This state is home to more than 1 million senior citizens, and that number will increase to ‘.5 million by ‘030, according to the New Jersey Department of Health and Senior Services. Nursing homes are options for some, but for those who are able and want to remain in their homes, the Jewish federation system has a program called Naturally Occurring Retirement Communities to provide health and social services.
State and federal funding cuts have put NORC funding in danger, however, leaving federations scrambling to make up the difference.
Jewish Family Service of Greater Clifton-Passaic began its Sequoia program in ‘005. (Sequoia stands for "Serving the Elderly with Quality Outcomes In-community and At-home.) It is one of many NORC programs struggling to survive. After government money ran out, it had received private donations with matches from the Jewish Funders Network to keep going. The JFN funding has dried up as well, said Esther East, director of JFS of Greater Clifton-Passaic. For now, the program is sustained by monies donated from the sale of Passaic’s Temple Emanuel and a $’5,000 private gift from a participant.
"That money is going to run out and we really need [the Emanuel money] for other agency efforts," East said.
More than 300 people take advantage of Sequoia, which includes weekly activities at Clifton’s YM-YWHA, nurse and social worker visits, and other on-site health services at three locations in the Clifton-Passaic area.
When the seniors arrive at the Y for the weekly program, they begin with a discussion of current events or Tai Chi. After a hot lunch, the participants have a choice of water aerobics or arts and crafts. The Wednesday program draws about 60 people from the surrounding community and not just Jews.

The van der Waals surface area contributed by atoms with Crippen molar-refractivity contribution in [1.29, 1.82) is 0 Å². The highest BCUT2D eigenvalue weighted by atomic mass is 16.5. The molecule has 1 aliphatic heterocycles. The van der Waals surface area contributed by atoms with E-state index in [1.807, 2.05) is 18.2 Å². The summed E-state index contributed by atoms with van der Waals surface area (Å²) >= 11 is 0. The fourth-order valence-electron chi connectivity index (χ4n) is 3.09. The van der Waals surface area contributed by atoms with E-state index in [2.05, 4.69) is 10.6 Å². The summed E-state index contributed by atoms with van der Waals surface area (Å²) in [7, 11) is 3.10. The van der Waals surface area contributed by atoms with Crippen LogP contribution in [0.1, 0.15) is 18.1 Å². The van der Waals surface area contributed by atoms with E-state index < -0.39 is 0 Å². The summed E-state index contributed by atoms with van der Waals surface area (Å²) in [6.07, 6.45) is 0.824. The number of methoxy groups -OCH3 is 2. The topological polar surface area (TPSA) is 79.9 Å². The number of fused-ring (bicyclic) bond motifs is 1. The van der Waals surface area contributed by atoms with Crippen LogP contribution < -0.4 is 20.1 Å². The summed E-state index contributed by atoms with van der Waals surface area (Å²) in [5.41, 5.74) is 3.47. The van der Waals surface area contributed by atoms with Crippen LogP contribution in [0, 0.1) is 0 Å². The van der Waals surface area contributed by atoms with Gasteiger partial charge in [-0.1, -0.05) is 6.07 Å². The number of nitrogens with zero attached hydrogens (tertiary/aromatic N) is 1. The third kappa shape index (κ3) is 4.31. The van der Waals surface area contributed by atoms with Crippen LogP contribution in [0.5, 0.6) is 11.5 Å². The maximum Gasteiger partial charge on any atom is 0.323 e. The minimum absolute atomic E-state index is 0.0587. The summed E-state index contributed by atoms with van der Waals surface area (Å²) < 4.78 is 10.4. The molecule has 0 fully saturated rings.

"It’s not medical daycare," East said. "This is for well seniors who are trying to keep stimulated … [and] age in place acknowledging they may have some limitations."
With a cost of $100,000 a year to operate Sequoia, JFS leaders and Sequoia patrons have pinned their hopes on a fund-raiser next month. The Bergen Philharmonic Orchestra will perform Sept. 14 at the YM-YWHA of Clifton-Passaic but the $’0- a-person admission fee is unlikely to draw in all of the necessary money. Organizers are asking attendees to make donations in order to avoid cuts to the program.
"It’s that program that keeps me and the others vibrant," said Muriel Dushkin of Passaic. "We all feel the same way about it." Dushkin is a member of Sequoia’s advisory board, which helps set the direction of the program.
"We’re all senior citizens so we’re all looking for the same thing which is companionship," Dushkin said. "And we’re all getting it there."
Sequoia’s leaders will meet toward the end of September to decide if they have to cut back on the program.
"I don’t know what we would do if it has to fold," Dushkin said. "There’s nobody else to go to for money.
Earlier this month, UJA Federation of Northern New Jersey received notice of a grant of $160,000 for fiscal year ‘008 for its own NORC programming. In previous funding cycles, UJA-NNJ had facilitated nurse visits in River Edge, Paramus, Bergenfield, and New Milford. With its ‘008 allocation, the federation will focus its efforts in Teaneck and Fair Lawn through Jewish Family Service and Jewish Family and Children’s Services.
"This time, rather than have that large an effort, we decided to concentrate our effort into garden apartments and three- and four-story apartment buildings," said Alan Sweifach, UJA-NNJ’s strategic planning & allocations director.
The funds are allocated through Jan. 31, ‘010, at which point UJA-NNJ must use the entire amount. Although the federal budget for ‘009 has not yet been approved, only five NORC earmarks are under consideration, and none are from New Jersey.
"We are just going to begin as soon as possible exploring other funding opportunities, knowing this is time-limited," said Sweifach. "These are demonstration grants and we’re not supposed to expect government money forever and ever."
The New Jersey State Association of Jewish Federations has been lobbying the state to create a steady stream of funding for NORCs, despite a state financial crisis.
For more information on Sequoia’s Bergen Philharmonic fund-raiser, visit www.jfsclifton.org or call (973) 777-7638.